Skip to main content
KBS_Icon_questionmark link-ico

Genes control how information is duplicated in the nervous system

A new King’s College London study, published in eLife, reveals that genes control the duplication of information in the nervous system and identifies some of the first genes that perform this crucial function.

Prior studies suggest that information about the environment, such as vision, can be duplicated in multiple places in the nervous system, comparable to a computer backup. This feature is fundamental to how information is encoded and transmitted in the brain. However, little is known about how the choice to duplicate information is made in the nervous system. Insights into this question have implications for nearly all aspects of brain function in health and disease.

This multidisciplinary work involved biologists and a physicist from the Centre of Developmental Neurobiology at the Institute of Psychiatry, Psychology &Neuroscience (IoPPN), King’s College London, and engineers from the Georgia Institute of Technology (USA).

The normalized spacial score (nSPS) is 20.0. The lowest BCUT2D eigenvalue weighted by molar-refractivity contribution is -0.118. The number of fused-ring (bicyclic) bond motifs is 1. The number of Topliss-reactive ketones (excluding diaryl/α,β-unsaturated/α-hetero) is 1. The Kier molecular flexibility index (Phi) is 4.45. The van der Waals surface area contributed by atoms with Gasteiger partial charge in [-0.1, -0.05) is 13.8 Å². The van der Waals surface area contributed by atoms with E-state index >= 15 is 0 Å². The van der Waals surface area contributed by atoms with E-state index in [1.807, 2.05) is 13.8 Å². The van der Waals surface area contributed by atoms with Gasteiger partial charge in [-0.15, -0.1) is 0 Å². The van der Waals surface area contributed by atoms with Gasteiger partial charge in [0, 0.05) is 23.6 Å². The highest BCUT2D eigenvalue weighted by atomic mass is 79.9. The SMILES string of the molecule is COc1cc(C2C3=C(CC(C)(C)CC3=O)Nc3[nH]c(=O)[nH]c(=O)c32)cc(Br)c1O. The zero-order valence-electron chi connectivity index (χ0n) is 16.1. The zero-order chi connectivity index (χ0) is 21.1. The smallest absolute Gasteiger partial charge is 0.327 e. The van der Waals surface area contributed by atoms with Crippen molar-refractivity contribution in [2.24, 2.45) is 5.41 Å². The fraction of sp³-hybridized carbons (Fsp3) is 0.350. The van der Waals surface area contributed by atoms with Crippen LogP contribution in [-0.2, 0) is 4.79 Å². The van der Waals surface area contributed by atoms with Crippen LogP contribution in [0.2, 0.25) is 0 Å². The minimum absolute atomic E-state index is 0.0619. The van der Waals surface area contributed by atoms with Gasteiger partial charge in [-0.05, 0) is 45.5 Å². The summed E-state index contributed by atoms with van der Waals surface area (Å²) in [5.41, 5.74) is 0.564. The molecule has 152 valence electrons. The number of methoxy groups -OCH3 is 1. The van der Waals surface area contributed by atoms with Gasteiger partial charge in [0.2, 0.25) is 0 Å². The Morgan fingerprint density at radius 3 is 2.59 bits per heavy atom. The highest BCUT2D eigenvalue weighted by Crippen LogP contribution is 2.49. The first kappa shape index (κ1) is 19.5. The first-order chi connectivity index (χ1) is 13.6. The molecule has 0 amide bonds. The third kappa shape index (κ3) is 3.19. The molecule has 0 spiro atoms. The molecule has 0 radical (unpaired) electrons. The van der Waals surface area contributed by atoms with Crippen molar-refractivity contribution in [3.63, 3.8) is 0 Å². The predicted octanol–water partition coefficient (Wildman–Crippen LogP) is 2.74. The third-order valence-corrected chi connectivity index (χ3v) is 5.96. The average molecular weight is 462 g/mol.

This research builds on previous efforts by the team to study the production of neuronal hormones, which change in response to food, to mediate the effects of food on lifespan. By studying the patterns of hormone production in different nerve cells in a roundworm known as C. elegans, the researchers found that the information about food exposure is duplicated in more than one nerve cell. However, in a mutant roundworm that lacked the gene for a growth factor called TGF-beta, the pattern of food responses in these nerve cells changed, such that the information about food was no longer duplicated.

Dr QueeLim Ch’ng from King’s College London, senior author of the study, said: ‘While the concept of information is abstract, we can easily relate it to how files are stored on computers. In the normal animals, it’s like having a computer where some files are duplicated on two hard drives. What is particularly cool is that information in the nervous system is located differently when specific genes are changed, even though the anatomy stays the same. This affects the way information is transmitted and ultimately integrated to produce an effect on the whole animal.’

Dr Ch’ng added: ‘Our findings also reveal, for the first time, how genes control one another to affect how information is routed in the brain. These insights may help us further understand the relationship between genes and cognitive abilities.’

This work was supported by grants from the BBSRC, Wellcome Trust, ERC, NIH, and NSF.

Notes to editors

Paper reference: Diana, G et al (2017) Genetic Control of Encoding Strategy in a Food-sensing Neural Circuit eLife